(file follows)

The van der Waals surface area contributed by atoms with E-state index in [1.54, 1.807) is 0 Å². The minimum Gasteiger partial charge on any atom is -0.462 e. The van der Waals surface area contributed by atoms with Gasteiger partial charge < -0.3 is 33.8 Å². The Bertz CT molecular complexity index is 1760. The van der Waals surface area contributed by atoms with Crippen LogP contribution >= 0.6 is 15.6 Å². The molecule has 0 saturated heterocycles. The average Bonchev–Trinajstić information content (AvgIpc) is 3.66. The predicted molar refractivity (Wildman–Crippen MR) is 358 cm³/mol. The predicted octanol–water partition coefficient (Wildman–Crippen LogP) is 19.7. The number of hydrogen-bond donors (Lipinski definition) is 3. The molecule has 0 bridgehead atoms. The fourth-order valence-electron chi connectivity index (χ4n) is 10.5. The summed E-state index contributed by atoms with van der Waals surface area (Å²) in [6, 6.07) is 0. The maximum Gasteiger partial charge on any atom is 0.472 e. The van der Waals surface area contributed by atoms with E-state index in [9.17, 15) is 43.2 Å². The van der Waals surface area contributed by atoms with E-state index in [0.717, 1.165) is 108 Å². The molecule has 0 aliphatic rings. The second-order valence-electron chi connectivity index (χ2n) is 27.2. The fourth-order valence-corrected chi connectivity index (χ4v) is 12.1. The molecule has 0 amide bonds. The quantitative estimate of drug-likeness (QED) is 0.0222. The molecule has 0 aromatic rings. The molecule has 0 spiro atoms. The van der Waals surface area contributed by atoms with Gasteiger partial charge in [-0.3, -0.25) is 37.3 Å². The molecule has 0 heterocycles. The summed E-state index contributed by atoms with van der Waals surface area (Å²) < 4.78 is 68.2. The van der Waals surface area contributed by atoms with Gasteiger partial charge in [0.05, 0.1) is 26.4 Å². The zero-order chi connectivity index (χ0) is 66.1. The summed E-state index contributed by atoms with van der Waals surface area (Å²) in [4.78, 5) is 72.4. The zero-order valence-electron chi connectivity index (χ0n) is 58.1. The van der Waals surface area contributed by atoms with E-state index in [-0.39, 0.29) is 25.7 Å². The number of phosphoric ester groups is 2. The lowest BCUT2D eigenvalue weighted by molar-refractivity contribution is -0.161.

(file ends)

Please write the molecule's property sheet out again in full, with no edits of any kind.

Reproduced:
The van der Waals surface area contributed by atoms with E-state index in [1.54, 1.807) is 0 Å². The minimum Gasteiger partial charge on any atom is -0.462 e. The van der Waals surface area contributed by atoms with Gasteiger partial charge < -0.3 is 33.8 Å². The Bertz CT molecular complexity index is 1760. The van der Waals surface area contributed by atoms with Crippen LogP contribution >= 0.6 is 15.6 Å². The molecule has 0 saturated heterocycles. The average Bonchev–Trinajstić information content (AvgIpc) is 3.66. The predicted molar refractivity (Wildman–Crippen MR) is 358 cm³/mol. The predicted octanol–water partition coefficient (Wildman–Crippen LogP) is 19.7. The number of hydrogen-bond donors (Lipinski definition) is 3. The molecule has 0 bridgehead atoms. The fourth-order valence-electron chi connectivity index (χ4n) is 10.5. The summed E-state index contributed by atoms with van der Waals surface area (Å²) in [6, 6.07) is 0. The maximum Gasteiger partial charge on any atom is 0.472 e. The van der Waals surface area contributed by atoms with E-state index in [9.17, 15) is 43.2 Å². The van der Waals surface area contributed by atoms with E-state index in [0.717, 1.165) is 108 Å². The molecule has 0 aliphatic rings. The second-order valence-electron chi connectivity index (χ2n) is 27.2. The fourth-order valence-corrected chi connectivity index (χ4v) is 12.1. The molecule has 0 amide bonds. The quantitative estimate of drug-likeness (QED) is 0.0222. The molecule has 0 aromatic rings. The molecule has 0 spiro atoms. The van der Waals surface area contributed by atoms with Gasteiger partial charge in [-0.3, -0.25) is 37.3 Å². The molecule has 0 heterocycles. The summed E-state index contributed by atoms with van der Waals surface area (Å²) < 4.78 is 68.2. The van der Waals surface area contributed by atoms with Gasteiger partial charge in [0.05, 0.1) is 26.4 Å². The zero-order chi connectivity index (χ0) is 66.1. The summed E-state index contributed by atoms with van der Waals surface area (Å²) in [4.78, 5) is 72.4. The zero-order valence-electron chi connectivity index (χ0n) is 58.1. The van der Waals surface area contributed by atoms with E-state index in [-0.39, 0.29) is 25.7 Å². The number of phosphoric ester groups is 2. The lowest BCUT2D eigenvalue weighted by molar-refractivity contribution is -0.161.